The views from this old volcano are stunning, and not terribly hard to earn. But Arthur’s Seat does present challenges. Most notably the tricky combination of mud, craggy rock face and people. The sheer numbers of people ensure more mud, more slippery rock, more erosion.
The stream of people making their way up to the summit was fascinating to me. This was the off-season after all, but we passed hundreds of people making the pilgrimage. All manner of footwear went with them, from dress shoes to clogs to flat-soled boots that had no business stepping off pavement. But many wore hiking shoes too. You can tell a hiker by their assuredness on tricky ground and for the respect they give to the trail. Arthur’s Seat deserves more of that respect.
A worthwhile side trip on the hike is a visit to the ruins of St Anthony’s Chapel. You can also explore Salisbury Crags, which offers a bit more solitude than the popular summit hike. The views on a clear day make the summit hike worthwhile. On a rainy or foggy day St Anthony’s Chapel would still impress, and pairs well with a visit to the ruins of Holyrood Abbey. You’ll be tracing in the steps of those 16th century monks, but with more amenities.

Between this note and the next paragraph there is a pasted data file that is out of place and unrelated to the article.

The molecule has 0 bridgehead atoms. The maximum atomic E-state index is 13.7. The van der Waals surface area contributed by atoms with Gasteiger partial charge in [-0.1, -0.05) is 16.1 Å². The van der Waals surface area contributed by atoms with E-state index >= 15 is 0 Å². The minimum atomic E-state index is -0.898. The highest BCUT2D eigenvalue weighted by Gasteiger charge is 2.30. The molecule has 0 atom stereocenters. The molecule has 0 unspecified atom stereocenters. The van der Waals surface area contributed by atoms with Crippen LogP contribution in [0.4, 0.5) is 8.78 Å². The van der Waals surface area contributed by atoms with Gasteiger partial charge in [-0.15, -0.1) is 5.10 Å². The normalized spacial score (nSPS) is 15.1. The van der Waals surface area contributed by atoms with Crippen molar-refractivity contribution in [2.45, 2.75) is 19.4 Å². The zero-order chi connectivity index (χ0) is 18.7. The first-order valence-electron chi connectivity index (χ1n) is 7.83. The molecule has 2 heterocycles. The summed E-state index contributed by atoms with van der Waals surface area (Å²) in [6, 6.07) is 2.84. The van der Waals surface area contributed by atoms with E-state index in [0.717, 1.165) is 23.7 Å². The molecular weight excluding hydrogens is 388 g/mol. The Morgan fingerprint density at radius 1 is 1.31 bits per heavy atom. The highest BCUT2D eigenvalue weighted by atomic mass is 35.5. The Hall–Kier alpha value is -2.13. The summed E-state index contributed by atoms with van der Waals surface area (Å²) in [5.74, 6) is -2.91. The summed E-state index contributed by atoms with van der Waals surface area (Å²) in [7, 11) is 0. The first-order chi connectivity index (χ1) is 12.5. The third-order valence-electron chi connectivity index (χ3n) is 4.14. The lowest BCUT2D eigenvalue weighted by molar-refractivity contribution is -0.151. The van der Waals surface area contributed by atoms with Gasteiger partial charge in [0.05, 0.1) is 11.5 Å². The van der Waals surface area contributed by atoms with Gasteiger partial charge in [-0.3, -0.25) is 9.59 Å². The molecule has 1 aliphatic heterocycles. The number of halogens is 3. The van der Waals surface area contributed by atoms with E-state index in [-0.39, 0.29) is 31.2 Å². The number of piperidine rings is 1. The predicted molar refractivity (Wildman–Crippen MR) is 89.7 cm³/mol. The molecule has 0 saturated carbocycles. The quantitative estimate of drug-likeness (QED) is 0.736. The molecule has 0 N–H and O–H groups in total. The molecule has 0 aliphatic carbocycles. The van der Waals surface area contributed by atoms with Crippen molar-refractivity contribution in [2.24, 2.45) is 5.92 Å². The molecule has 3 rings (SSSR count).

Anyone with a good level of fitness can do this walk. I recommend packing a water bottle and extra patience if you go later than 10 AM. This is a hike best done early and with good weather. Heavy rain would make it treacherous in places if you aren’t property equipped. Respect for the trails are critical, if only to ensure Arthur’s Seat isn’t loved to death.